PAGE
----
Columbia’s Capital Rotary Club held its annual summer blood drive on Wednesday, July 25. Scheduled donations and walk-ins were welcome, and the drive resulted in 66 pints of blood collected. Red Cross staff member Libby Wright (at center in photo with president Philip Flynn and drive chairman Paul Gillam at left) said the club over the past 10 years has collected 582 units of blood, helping to save the lives of more than 1,700 people. Because of high demand and lagging blood donations in summertime, Wright said the Capital club’s effort helps to answer the “emergency appeal” for prospective donors.
The Richland County Sheriff’s Department’s Project Lifesaver team aims to “bring loved ones home” safely when electronic tracking is needed to find at-risk wanderers – clients with Alzheimer’s, autism, Downs Syndrome or traumatic brain injury. Deputy Amanda Jordan (shown at left in photo with Rotarian Daniel Moses) briefed Capital Rotary on June 13, noting that 44 local clients and their families are enrolled in the program founded in Virginia nearly 20 years ago. Project Lifesaver began in Richland County in 2006 with only eight deputies and three clients. Today 80 deputies are trained, certified specialists in locating missing persons via electronic searching – a process that usually takes less than 30 minutes as compared to a normal physical search lasting up to nine hours and sometimes involving hundreds of officers and volunteers. Jordan said Project Lifesaver is cost effective for law enforcement and provides better protection for lost individuals. Richland County does not charge its residents or their at-risk loved ones for receiving a transmitter and joining the program. Jordan, a University of South Carolina graduate, has served with the Sheriff’s Department for 14 years. She coordinates Project Lifesaver for the State of South Carolina, where 18 counties have signed on. There are 1,300 participating agencies across the US, Canada and Australia. To date more than 3,400 client rescues have been reported.
Rotary clubs worldwide are the heart and soul of an unprecedented effort to eradicate polio, an effort leading to a 99% drop in cases of the once-widespread disease. Capital Rotary club members were reminded of that fact in a video shown at their May 9 breakfast meeting. Rotary began an anti-polio campaign in 1979 with a project to vaccinate children in the Philippines. The Global Polio Eradication Initiative launched in 1988 is driven by Rotary International and four other core partners – the World Health Organization, the US Centers for Disease Control and Prevention (CDC), the United Nations Children’s Fund (UNICEF) and the Bill and Melinda Gates Foundation. The partners’ work has been called “the single most successful public health initiative in history.” Rotary’s focus is advocacy, fundraising, volunteer recruitment and awareness building. In this way, Rotarians and the 101-year-old Rotary Foundation have helped immunize more than 2.5 billion children against polio in 122 countries.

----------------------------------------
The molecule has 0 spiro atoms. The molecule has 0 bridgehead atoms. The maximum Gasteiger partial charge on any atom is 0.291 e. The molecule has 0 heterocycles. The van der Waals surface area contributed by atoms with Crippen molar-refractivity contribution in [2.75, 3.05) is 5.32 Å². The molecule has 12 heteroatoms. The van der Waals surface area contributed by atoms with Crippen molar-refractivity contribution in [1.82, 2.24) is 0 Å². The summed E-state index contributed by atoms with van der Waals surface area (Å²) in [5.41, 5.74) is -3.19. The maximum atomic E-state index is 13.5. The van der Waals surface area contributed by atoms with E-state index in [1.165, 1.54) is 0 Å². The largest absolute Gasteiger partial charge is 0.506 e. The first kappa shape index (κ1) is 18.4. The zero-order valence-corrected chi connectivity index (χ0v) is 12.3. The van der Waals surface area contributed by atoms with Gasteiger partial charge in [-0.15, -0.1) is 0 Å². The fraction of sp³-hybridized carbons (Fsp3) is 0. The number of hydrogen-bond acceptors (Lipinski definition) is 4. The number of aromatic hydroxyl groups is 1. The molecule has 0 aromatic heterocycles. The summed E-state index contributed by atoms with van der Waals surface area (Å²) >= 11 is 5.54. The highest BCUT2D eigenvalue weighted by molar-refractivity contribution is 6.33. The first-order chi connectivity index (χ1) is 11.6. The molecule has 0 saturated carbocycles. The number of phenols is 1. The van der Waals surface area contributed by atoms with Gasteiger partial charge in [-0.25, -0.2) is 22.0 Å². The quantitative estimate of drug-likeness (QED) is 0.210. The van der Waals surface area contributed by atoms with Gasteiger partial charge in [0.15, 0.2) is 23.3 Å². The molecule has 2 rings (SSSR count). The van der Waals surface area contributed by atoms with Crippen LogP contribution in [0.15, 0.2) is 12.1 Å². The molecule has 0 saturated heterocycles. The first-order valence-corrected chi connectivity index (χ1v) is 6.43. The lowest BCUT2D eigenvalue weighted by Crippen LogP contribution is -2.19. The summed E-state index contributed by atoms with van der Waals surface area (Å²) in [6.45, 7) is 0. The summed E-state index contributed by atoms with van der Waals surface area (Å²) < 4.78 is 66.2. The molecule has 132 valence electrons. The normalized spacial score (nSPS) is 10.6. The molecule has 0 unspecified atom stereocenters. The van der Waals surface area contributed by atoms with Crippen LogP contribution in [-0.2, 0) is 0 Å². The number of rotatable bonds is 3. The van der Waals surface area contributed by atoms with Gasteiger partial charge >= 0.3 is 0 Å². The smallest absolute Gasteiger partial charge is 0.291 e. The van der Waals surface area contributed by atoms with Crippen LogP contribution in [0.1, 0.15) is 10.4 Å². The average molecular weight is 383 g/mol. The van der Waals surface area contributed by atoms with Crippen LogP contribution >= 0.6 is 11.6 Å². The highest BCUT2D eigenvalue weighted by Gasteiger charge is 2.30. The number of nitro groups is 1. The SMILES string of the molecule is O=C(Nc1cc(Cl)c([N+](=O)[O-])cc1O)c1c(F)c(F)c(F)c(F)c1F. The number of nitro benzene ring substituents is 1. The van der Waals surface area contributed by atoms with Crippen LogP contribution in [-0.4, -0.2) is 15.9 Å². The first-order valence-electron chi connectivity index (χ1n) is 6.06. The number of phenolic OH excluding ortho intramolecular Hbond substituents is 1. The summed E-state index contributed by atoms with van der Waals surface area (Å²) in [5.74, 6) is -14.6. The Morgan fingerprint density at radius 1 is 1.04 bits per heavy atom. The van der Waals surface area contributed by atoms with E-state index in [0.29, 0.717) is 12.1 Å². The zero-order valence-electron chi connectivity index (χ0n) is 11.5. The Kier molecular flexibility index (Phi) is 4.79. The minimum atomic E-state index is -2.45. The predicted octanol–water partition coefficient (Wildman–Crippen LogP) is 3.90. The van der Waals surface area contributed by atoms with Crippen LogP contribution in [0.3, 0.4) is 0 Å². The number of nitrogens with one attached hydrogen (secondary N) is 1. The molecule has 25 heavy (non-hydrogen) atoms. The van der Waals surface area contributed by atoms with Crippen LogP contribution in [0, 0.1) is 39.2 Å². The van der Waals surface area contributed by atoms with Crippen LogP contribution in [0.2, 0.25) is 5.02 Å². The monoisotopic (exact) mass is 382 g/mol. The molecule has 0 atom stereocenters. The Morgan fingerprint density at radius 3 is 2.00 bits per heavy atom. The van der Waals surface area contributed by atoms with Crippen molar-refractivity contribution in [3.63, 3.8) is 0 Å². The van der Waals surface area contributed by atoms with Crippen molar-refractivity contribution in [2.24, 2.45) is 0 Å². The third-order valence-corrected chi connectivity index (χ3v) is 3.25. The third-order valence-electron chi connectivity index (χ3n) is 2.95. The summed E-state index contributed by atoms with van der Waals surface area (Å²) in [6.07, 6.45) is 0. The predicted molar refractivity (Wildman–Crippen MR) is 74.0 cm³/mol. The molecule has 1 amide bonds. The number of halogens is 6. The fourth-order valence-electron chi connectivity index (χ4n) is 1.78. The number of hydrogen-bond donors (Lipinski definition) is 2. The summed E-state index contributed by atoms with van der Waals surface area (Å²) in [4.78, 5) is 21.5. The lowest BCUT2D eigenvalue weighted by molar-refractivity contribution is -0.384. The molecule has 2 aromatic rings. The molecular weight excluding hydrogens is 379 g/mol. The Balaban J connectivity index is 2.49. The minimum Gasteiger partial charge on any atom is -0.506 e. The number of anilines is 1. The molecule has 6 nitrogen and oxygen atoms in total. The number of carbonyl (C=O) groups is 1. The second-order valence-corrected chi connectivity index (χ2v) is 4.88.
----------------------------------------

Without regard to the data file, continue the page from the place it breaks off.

Advocacy for, preservation of and education about the capital city’s unique houses and gardens has been the mission of Historic Columbia since the non-profit organization’s founding in 1961. A milestone will be celebrated in May with the 200th anniversary of construction of the Hampton-Preston Mansion, according to Robin Waites, Historic Columbia’s executive director since 2004. Waites (shown at right in photo with Rotarian Allyson Way Hank) was Capital Rotary’s April 11 guest speaker. She said the historic property’s May reopening follows more than a year’s worth of mansion repairs and restoration of its gardens and grounds. Also featured is a holistic reevaluation and restructuring of the site’s historical interpretation. Waites noted that from the 1820s to the 1870s, the estate grew to be Columbia’s grandest residence under the Hampton and Preston families and the many men, women and children enslaved there. In addition to the mansion, Historic Columbia provides house and garden tours at four other sites downtown, offsite bus and walking tours, and education programs for youth and adults. Waites was the SC State Museum’s chief curator of art before joining Historic Columbia’s staff.
Dominion Energy’s proposed $14.6 billion merger with South Carolina’s SCANA Corp. is a remedy for “the largest utility failure in modern history” – that is, the $9 billion loss of the abandoned V.C. Summer nuclear power plant. That’s according to Dominion executive Dan Weekley, who told Capital Rotarians March 14 that the Virginia-based company seeks this “friendly acquisition” because it believes the Palmetto State is “on the verge of explosive growth” needing energy reliability. Weekley said merger benefits include (1) a $1.3 billion cash payment to customers – a value of $1,000 for average residential users; (2) additional reductions of up to 7 percent from current electric and gas rates; and (3) a $1.7 billion write-off of existing debt related to the failed nuclear project. Weekley noted that Dominion already has a business presence in the state, citing recent construction of an 1,100-acre, 270,000-panel solar farm in Jasper County. He said Dominion – the sixth-largest producer of solar power in the country – is about 10 times SCANA’s size, with projects equally divided between electricity and natural gas. Weekly joined the company in 2000. He’s a graduate of Marshall University and earned a master’s in business administration from Indiana University of Pennsylvania.